UN Mission in South Sudan (UNMISS) Mandate Renewal*
Tomorrow (15 March), the Security Council is scheduled to vote on a draft resolution renewing the mandate of the UN Mission in South Sudan (UNMISS) for an additional year. The initial draft was circulated by the US, the penholder on South Sudan, on 28 February. A draft was put under silence on Wednesday (12 March) until yesterday afternoon (13 March); however, silence was broken yesterday by China, Russia and South Africa. Following bilateral negotiations, a revised draft was put in blue this morning.
While the mandate is essentially the same, some new text has been added to this year’s UNMISS draft in an effort to reinforce the mission’s good offices role, to bolster its efforts to address sexual violence, and to facilitate efforts by internally displaced persons (IDPs) from UN protection of civilians sites to return home.
A significant development since the mandate was last extended on 15 March 2018 is the signing of the Revitalized Agreement on the Resolution of the Conflict in the Republic of South Sudan (R-ARCSS) in September 2018. The initial draft resolution circulated by the US took note of the R-ARCSS, “as a step forward in the peace process”. However, after several members expressed a desire for more positive language during the negotiations, a revised draft underlined that the R-ARCSS “is an important step forward in the peace process that provides a window of opportunity to achieve sustainable peace and stability in South Sudan”. This formulation is reflected in the draft in blue, although it appears to have been one reason why silence was broken by Russia and China, as both would have preferred if the Council had welcomed the R-ARCSS, a view shared by many Council members.
Language from the initial draft was retained stressing “that the negotiation of power-sharing and security arrangements and the safe return of all South Sudanese parties to Juba are essential to advance the peace process”, while “calling on the parties to ensure full and meaningful participation of women in the peace process and fulfill the commitments set out on inclusivity, including in respect of national diversity, gender, youth and regional representation”. The draft also recognises the reduction of political violence since the signing of the R-ARCSS; the upholding of the permanent ceasefire in most parts of the country; confidence-building measures among signatories; and the formation of most of the required pre-transitional mechanisms.
The draft extends the mandate of UNMISS until 15 March 2020, maintaining the overall force levels at the troop ceiling of 17,000 troops and the police ceiling of 2,101 police personnel. The four core elements of the mandate remain largely unchanged, namely protecting civilians, creating the conditions conducive to the delivery of humanitarian assistance, monitoring and investigating human rights, and supporting the peace process.
Regarding the protection of civilians aspect of the mandate, language was added “to provide support, within existing resources…in developing and implementing gender-sensitive community violence reduction (CVR) programs”. This was proposed by the US, following input from the mission, and is similar to language in resolution 2448 renewing the mandate of the UN Multidimensional Integrated Stabilization Mission in the Central African Republic (MINUSCA).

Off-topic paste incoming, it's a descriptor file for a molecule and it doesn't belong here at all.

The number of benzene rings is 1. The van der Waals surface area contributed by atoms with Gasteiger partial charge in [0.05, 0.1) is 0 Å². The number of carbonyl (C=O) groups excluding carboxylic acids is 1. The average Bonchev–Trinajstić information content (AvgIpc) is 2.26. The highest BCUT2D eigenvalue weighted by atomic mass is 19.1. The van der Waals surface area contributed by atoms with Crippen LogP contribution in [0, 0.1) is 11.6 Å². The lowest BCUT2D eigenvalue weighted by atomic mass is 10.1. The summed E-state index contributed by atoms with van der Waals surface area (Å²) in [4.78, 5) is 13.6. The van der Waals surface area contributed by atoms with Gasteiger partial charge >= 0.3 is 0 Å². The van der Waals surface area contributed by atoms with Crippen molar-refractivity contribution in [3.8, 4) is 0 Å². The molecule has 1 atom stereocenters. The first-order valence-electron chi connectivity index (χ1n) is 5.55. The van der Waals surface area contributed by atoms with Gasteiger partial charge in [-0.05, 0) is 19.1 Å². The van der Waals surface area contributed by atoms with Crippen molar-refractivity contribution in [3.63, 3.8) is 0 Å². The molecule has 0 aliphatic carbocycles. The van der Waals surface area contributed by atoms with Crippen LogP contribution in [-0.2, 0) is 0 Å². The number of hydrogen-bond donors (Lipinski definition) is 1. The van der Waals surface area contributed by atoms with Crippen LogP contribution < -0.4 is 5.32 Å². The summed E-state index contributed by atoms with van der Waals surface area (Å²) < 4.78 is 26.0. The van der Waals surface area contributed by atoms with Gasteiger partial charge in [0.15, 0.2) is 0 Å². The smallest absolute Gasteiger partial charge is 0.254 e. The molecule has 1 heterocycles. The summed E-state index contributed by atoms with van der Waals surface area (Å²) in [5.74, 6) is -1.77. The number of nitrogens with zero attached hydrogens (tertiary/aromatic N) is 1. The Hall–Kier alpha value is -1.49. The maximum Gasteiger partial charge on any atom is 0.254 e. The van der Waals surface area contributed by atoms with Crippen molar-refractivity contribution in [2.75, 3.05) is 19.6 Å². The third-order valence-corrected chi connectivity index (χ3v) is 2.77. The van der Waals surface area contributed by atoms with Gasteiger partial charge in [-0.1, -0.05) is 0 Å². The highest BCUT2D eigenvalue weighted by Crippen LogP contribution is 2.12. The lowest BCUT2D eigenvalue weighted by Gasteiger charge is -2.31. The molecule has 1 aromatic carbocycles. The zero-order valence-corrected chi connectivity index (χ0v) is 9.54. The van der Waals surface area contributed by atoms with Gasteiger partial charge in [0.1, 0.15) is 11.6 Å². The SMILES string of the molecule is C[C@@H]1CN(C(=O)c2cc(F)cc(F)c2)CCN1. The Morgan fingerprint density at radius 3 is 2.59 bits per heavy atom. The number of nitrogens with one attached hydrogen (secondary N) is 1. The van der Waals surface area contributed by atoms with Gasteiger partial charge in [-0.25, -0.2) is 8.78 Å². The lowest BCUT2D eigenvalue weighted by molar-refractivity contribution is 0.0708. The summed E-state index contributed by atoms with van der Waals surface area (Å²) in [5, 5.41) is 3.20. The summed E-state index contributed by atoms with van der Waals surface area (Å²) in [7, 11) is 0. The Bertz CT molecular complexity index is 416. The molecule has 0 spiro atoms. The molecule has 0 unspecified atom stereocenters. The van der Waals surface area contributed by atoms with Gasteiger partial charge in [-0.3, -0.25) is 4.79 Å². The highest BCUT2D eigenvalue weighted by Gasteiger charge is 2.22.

Text was also added to this year’s resolution calling on the mission to “support the facilitation of the safe, informed, voluntary, and dignified return or relocation of IDPs from United Nations protection of civilian sites, in coordination with humanitarian actors and other relevant stakeholders, and within existing resources”. Although some members raised concerns over the wording of this addition to the mandate, given the fragile security situation in the country, this addition to the mandate was retained, following slight modifications to the language in the initial draft. At the briefing on 8 March (S/PV.8480), Special Representative and head of UNMISS David Shearer told the Council that “for the first time in three years, people are expressing a willingness to return home” and emphasised that the mission “will support those who want to leave…consistent with international principles and humanitarian non-governmental organization guidelines that returns must be voluntary and dignified.”
Regarding support to the peace process, language was added this year specifying that “advice or technical assistance, within existing resources” can be a part of the mission’s good offices efforts to support the peace process. It seems all members supported this inclusion, which is also in line with the recommendation in the Secretary-General’s report to allow the mission to support the implementation of the R-ARCSS and the peace process “in a nimble and flexible manner, including through the provision of technical assistance for peacebuilding priorities”.
Regional Protection Force
The mission will continue to include the Regional Protection Force (RPF), which was first authorised in resolution 2304 in August 2016, and maintain its troop levels (not exceeding 4,000) as agreed in that resolution. The draft notes the request from the AU Peace and Security Council, outlined in the Secretary General’s letter to the Security Council (S/2019/110), on the proposal from the Intergovernmental Authority on Development (IGAD) that its members, namely Djibouti, Kenya, Somalia, Sudan and Uganda, contribute troops to fill what it has identified as the RPF’s deficit of 1,695 troops. With regard to this issue, the draft expresses the Council’s “willingness to consider a review of the mandate and composition of the RPF in line with UN peacekeeping principles and standards, subsequent to the parties to the [R-ARCSS] negotiating permanent security arrangements and forming the Revitalized Transitional Government of National Unity”. It seems this formulation, in particular its conditionality, was acceptable to members. In relation to engagement by regional actors, the draft “encourages their continued firm engagement with South Sudan’s leaders”. During his 8 March briefing to the Council, Shearer told the Council that a “fully engaged IGAD, supported by the efforts of the African Union, is absolutely critical.”